National

Hokkaido announces prefecture's first COVID-19 fatality

Prefecture asks public elementary and junior high schools to close temporarily

Kyodo

Hokkaido announced its first COVID-19 death on Wednesday, as the prefectural education board urged local authorities to temporarily close all public elementary and junior high schools in an effort to contain the spread of the coronavirus.

The prefectural government said an elderly person from Hakodate had died Tuesday and was later confirmed to have been infected with the new virus. The government did not disclose the sex of the person.

Separately, a man in his 80s also died in Tokyo on Wednesday from coronavirus, the health ministry said, bringing the number of fatalities in the country to seven, including that of four people who were on the cruise ship Diamond Princess.

A total 31 new infections were reported so far on Wednesday, including five cases in Nagoya, four in Hokkaido, including the elderly person who died, three each in Tokyo and Chiba Prefecture and one each in Kanagawa and Nagano prefectures. The health ministry also reported 14 new infections on the cruise ship, including five passengers and nine crew members.

Hokkaido’s education board also called for schools to be closed from Thursday until March 4. The prefecture has around 1,600 public elementary and junior high schools. The closures will be the first such move on a prefecture-wide basis due to COVID-19.

High schools are exempt from any request to suspend classes because students are considered old enough to decide for themselves if precautions are needed.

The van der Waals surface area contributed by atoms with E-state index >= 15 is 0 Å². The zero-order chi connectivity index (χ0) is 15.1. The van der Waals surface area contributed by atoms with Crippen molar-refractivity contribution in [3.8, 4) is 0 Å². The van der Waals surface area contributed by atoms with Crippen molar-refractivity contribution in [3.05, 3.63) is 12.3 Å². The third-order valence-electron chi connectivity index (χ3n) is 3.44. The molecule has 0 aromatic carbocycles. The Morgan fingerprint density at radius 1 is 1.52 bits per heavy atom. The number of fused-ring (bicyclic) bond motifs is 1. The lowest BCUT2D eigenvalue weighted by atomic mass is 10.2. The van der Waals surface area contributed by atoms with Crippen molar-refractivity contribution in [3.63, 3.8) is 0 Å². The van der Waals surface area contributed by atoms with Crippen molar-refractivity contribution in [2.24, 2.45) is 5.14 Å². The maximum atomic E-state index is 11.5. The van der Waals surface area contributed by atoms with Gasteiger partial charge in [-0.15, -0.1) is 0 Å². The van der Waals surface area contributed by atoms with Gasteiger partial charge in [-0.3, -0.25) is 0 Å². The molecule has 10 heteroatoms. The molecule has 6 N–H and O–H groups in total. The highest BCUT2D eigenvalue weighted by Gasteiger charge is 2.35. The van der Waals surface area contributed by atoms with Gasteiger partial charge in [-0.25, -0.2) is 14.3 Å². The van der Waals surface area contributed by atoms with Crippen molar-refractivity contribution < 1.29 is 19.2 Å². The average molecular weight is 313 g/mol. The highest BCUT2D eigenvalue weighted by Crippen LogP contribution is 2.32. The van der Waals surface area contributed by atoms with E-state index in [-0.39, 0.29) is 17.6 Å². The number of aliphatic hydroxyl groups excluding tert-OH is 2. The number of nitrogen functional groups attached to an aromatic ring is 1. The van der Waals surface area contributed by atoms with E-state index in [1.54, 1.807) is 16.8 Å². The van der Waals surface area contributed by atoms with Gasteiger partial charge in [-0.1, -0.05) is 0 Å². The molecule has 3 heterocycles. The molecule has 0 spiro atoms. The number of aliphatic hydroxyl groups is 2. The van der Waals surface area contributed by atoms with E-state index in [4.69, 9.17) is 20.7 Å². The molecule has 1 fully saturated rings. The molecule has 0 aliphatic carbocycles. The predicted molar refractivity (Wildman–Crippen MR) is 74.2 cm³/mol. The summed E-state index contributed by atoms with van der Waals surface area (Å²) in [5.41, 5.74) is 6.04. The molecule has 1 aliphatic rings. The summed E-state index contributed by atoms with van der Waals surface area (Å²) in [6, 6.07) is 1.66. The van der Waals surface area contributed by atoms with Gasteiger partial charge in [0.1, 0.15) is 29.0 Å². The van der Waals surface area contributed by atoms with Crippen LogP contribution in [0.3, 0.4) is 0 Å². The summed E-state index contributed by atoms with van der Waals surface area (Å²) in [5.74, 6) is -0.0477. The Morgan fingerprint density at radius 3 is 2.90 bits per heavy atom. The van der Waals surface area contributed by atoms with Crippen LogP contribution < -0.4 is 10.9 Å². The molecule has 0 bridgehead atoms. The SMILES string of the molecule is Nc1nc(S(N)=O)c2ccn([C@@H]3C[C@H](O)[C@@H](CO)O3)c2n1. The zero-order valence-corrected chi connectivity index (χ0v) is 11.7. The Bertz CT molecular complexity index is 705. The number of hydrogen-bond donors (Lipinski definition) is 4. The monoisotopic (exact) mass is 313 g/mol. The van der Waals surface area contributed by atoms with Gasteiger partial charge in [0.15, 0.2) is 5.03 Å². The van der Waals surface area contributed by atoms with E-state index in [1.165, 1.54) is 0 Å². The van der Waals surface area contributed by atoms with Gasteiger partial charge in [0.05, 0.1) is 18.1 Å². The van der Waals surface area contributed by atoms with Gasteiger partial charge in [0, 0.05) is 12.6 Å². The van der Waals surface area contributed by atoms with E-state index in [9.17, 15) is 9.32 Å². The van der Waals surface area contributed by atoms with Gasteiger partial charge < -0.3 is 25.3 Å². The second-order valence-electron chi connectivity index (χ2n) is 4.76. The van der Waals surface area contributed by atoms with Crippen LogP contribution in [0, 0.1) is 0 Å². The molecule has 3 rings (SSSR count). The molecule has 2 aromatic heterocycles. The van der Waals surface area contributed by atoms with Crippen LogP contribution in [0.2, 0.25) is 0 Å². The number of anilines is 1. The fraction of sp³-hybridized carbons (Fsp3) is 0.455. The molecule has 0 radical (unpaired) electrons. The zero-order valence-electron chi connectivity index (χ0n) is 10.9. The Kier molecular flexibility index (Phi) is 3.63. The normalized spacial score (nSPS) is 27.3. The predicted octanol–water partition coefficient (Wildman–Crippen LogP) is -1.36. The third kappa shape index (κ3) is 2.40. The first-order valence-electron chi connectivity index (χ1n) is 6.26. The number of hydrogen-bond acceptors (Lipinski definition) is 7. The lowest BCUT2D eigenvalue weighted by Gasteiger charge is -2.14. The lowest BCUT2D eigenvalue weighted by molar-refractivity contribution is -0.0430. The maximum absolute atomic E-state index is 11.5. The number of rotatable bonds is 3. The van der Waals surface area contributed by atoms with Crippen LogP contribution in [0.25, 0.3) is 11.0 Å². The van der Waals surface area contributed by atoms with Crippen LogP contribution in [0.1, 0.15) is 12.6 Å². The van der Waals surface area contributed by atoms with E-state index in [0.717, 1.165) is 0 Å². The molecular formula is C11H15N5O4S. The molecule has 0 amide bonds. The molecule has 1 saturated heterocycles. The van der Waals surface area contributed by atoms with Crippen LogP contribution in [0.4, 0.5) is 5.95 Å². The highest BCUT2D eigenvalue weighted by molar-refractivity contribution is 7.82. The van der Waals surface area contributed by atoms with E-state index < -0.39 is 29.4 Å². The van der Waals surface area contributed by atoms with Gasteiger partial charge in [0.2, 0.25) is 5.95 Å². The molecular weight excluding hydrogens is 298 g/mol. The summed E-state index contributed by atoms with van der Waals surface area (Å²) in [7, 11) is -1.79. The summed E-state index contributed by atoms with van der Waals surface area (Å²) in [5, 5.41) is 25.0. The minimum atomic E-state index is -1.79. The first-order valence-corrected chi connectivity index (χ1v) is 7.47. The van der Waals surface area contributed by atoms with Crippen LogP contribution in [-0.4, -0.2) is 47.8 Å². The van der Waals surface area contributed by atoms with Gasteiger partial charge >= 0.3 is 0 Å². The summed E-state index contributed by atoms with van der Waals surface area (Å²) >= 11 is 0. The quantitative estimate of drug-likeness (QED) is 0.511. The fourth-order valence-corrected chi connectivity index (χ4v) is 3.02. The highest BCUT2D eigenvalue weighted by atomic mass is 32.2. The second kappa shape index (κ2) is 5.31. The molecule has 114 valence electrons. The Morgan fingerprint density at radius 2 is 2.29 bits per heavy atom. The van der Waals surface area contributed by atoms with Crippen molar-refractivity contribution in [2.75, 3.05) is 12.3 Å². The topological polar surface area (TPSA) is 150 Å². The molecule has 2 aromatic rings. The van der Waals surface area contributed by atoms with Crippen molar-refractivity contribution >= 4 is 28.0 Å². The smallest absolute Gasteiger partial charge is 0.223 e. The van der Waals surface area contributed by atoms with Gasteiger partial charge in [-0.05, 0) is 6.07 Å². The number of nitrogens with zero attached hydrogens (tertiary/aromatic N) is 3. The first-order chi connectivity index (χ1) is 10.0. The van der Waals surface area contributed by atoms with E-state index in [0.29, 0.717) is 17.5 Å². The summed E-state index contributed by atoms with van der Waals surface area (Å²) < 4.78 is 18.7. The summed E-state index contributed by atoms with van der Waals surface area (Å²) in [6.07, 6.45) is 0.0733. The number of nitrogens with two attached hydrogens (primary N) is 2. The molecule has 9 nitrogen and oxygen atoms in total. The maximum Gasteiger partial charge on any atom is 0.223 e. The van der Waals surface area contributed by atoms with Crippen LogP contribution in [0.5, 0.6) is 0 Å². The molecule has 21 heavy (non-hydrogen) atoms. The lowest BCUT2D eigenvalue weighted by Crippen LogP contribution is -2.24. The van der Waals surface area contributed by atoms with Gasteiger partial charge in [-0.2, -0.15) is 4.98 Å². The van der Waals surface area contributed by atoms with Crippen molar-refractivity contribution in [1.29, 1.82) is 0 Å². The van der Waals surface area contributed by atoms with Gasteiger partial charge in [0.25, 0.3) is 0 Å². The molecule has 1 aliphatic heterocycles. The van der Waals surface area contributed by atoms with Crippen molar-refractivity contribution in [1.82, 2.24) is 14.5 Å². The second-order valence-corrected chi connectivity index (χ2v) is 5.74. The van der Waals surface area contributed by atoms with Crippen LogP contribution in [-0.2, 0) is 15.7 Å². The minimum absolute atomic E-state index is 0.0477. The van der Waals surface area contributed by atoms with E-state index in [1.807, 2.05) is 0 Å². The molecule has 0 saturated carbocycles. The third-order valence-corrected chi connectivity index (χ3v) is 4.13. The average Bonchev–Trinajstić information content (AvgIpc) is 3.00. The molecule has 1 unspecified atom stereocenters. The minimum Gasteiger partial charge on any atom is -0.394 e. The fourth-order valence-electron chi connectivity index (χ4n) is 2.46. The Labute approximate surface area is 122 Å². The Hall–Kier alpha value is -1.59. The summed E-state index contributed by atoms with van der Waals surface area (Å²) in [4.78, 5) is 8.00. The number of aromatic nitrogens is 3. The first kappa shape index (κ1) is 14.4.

The move is in line with guidelines presented Tuesday by the education ministry to local education boards, asking them to consider calling off classes at all schools and closing down day care centers in areas where multiple cases have been confirmed. The guidelines include schools with no confirmed student infections.

In the central town of Nakafurano, approximately 95 kilometers northeast of the prefecture’s capital Sapporo, an elementary school where two brothers were found to have been infected had already decided to close through Tuesday.

In the city of Ebetsu, 15 km east of Sapporo, a junior high school where a male teacher tested positive for the virus will be shut down until March 6.

A high school girl in Tomakomai, a child day care center worker in Asahikawa and a school bus driver in Aibetsu were also found to have been infected. Tomakomai is 50 km south of Sapporo while Aibetsu is some 135 km to the northeast.

With the end of the academic year approaching next month, the education boards of Hokkaido and Sapporo have requested that all schools take measures against the virus, such as shortening graduation ceremonies or reducing the number of attendees other than graduates and guardians.

In May 2009 schools across Osaka and Hyogo prefectures, then facing the new H1N1 strain of influenza A, were closed for a week.

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